"I miss him. We miss him. I wish I would call his name and bring him to the stage."

Which is exactly what The Drop director Michael R. Roskam did from the stage of the Princess of Wales theater at the Toronto International Film Festival, where James Gandolfini’s final film held its World Premiere Friday night. With Gandolfini’s family in attendance, the director remembered "a wonderful actor, a unique artist and a great man." And when they called Gandolfini’s name in honor, the tribute was met with such a deafening applause that I’m certain – if there’s a Heaven – the powerhouse character actor heard the clapping up in the rafters.

James Gandolfini had wrapped production on Roskam’s Brooklyn-set crime thriller The Drop when he died of a heart attack last June. So the screening of The Dop at the Toronto International Film Festival served multiple purposes. It was a prized get for the fest. It was a world premiere ahead of the movie’s Sept. 12 opening. And it was a rowdy send-off from a fan base who will miss this talented man’s contributions to our cherished art form.

Gandolfini’s character in The Drop isn’t Tony Soprano, though he does hold down a seedy corner in "The Life." Playing Cousin Marv, Gandolfini runs a Brooklyn dive bar that regularly serves as the drop spot for illegal money passed around between Chechnya crime bosses. As you might expect, trouble starts to brew when Marv’s bar is held up at gunpoint. But as the story begins to unfold – and Marv’s cousin (Tom Hardy) begins to dig a bit beneath the surface – we learn just how much Marv knows about the activity that happens behind the scenes on this criminal circuit.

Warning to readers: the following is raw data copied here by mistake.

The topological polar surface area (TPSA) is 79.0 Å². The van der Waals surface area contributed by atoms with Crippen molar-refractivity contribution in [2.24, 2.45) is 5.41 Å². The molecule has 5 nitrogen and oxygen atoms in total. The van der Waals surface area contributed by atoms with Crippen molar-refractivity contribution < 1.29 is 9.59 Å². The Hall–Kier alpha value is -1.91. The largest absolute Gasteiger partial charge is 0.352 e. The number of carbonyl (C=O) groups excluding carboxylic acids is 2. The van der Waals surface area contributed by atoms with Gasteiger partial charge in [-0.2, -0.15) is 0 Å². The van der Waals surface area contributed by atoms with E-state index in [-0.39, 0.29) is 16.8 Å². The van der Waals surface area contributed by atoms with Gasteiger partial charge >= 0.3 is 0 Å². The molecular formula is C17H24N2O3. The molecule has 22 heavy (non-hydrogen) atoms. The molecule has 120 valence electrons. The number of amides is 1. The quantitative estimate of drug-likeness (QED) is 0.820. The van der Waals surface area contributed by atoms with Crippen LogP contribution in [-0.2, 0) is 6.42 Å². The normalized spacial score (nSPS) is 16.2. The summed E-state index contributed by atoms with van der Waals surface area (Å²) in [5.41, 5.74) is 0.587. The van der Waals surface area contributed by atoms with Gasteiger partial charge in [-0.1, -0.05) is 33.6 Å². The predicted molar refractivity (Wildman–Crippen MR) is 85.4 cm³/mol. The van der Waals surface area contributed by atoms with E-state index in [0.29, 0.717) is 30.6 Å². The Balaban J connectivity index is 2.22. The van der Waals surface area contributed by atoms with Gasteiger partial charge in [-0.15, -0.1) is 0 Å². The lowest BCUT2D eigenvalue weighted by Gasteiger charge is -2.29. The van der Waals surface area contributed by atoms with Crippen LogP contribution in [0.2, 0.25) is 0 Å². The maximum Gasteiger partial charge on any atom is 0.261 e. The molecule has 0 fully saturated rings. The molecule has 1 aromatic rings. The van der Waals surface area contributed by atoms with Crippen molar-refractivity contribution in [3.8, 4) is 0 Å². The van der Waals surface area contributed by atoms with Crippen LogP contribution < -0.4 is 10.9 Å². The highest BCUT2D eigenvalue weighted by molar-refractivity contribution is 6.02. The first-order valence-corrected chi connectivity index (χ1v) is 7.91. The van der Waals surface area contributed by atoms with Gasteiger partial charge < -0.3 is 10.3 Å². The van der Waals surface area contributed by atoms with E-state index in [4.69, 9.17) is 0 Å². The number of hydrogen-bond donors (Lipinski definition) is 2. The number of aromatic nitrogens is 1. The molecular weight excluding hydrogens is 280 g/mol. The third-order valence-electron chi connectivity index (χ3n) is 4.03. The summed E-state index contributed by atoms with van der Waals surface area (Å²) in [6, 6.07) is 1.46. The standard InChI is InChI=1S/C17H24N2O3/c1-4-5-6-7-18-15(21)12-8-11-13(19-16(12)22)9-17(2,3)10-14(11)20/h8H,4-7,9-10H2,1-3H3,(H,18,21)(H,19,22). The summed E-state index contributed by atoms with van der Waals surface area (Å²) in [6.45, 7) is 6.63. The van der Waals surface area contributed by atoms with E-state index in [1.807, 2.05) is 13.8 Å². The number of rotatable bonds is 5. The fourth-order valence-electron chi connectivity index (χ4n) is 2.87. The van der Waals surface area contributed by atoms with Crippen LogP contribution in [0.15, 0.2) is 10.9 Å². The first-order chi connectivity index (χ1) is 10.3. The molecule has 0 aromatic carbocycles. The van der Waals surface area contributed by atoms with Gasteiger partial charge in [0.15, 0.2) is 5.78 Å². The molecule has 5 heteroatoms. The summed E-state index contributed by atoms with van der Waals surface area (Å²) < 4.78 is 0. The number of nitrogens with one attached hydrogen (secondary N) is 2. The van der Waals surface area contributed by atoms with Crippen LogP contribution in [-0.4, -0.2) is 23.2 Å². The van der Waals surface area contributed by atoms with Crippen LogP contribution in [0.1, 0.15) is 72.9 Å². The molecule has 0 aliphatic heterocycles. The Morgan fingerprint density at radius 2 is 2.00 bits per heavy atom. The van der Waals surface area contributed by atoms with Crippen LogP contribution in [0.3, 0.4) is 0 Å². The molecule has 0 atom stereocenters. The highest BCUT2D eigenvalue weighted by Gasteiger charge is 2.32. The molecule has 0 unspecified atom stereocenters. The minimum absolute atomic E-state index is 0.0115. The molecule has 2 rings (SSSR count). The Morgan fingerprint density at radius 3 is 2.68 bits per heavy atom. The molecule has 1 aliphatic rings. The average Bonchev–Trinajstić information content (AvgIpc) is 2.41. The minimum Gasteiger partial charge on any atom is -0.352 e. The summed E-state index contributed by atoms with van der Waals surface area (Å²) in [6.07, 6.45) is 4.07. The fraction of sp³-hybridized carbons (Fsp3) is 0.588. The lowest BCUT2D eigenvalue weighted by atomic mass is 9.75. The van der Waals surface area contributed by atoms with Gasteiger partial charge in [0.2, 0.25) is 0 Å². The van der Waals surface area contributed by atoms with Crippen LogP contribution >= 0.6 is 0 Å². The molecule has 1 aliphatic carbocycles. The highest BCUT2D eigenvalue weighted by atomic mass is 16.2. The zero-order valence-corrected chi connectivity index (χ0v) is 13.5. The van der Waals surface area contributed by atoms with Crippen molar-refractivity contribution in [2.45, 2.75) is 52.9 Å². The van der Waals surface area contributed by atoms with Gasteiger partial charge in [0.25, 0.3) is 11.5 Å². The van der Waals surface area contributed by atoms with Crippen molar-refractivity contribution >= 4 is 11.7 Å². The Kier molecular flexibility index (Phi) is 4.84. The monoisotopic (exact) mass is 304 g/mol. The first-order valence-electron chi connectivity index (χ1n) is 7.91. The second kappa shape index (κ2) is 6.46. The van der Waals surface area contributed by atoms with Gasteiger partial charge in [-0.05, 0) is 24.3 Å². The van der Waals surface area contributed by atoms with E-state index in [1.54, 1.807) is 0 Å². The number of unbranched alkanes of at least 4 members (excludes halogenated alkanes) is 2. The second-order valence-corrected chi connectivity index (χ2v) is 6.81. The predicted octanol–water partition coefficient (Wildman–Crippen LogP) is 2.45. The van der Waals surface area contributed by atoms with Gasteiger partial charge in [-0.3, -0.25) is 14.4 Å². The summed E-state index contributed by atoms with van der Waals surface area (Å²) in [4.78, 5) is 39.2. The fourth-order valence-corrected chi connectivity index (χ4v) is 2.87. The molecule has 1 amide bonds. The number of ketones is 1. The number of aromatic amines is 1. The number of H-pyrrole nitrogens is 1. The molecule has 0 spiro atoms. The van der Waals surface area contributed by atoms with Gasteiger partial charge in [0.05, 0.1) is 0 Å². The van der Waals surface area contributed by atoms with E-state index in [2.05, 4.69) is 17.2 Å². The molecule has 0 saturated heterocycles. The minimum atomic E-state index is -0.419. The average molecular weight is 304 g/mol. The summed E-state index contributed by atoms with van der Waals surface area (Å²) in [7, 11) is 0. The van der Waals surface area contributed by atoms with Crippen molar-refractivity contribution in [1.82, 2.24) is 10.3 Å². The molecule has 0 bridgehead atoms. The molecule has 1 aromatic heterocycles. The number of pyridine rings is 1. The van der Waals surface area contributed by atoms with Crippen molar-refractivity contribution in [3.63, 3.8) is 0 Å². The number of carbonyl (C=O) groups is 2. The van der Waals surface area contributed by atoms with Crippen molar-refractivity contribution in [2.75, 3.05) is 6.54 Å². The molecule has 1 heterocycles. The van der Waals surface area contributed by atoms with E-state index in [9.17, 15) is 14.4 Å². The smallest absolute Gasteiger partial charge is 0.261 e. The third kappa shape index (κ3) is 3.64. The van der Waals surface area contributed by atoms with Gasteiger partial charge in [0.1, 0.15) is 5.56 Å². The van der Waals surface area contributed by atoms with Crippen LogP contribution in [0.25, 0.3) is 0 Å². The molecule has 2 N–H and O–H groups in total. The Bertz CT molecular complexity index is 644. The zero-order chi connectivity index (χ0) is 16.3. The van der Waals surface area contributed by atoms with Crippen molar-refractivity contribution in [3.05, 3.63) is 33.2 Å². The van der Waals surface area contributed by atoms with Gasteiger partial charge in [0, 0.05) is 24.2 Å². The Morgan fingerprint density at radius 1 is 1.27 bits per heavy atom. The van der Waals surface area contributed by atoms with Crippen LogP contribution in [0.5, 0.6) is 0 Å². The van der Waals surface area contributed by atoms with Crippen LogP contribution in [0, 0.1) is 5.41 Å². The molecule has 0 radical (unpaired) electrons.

We’ll have a full review of The Drop closer to release. It’s a seedy, slow-burning crime story that’s made more interesting by the colorful choices of Hardy, Gandolfini and Noomi Rapace. Oh, and there’s a dog, who seems like the star of the movie.

But on Friday night, the focus fell on James Gandolfini, breathing heavy and casting a long shadow over the criminal misdoings happening on screen in The Drop. There’s a painful irony to Cousin Marv’s first bit of dialogue. He’s referencing a group of men who continue to honor a slain colleague, 10 years after the man has died. The way Marv so eloquently puts it, this group of miscreants are "screwing a corpse for free drinks," and he wonders aloud if its time for them to move on. We’re ready to move on, as well, Mr. Gandolfini, but we truly appreciated having one more chance to see you work on screen again. Rest in peace.

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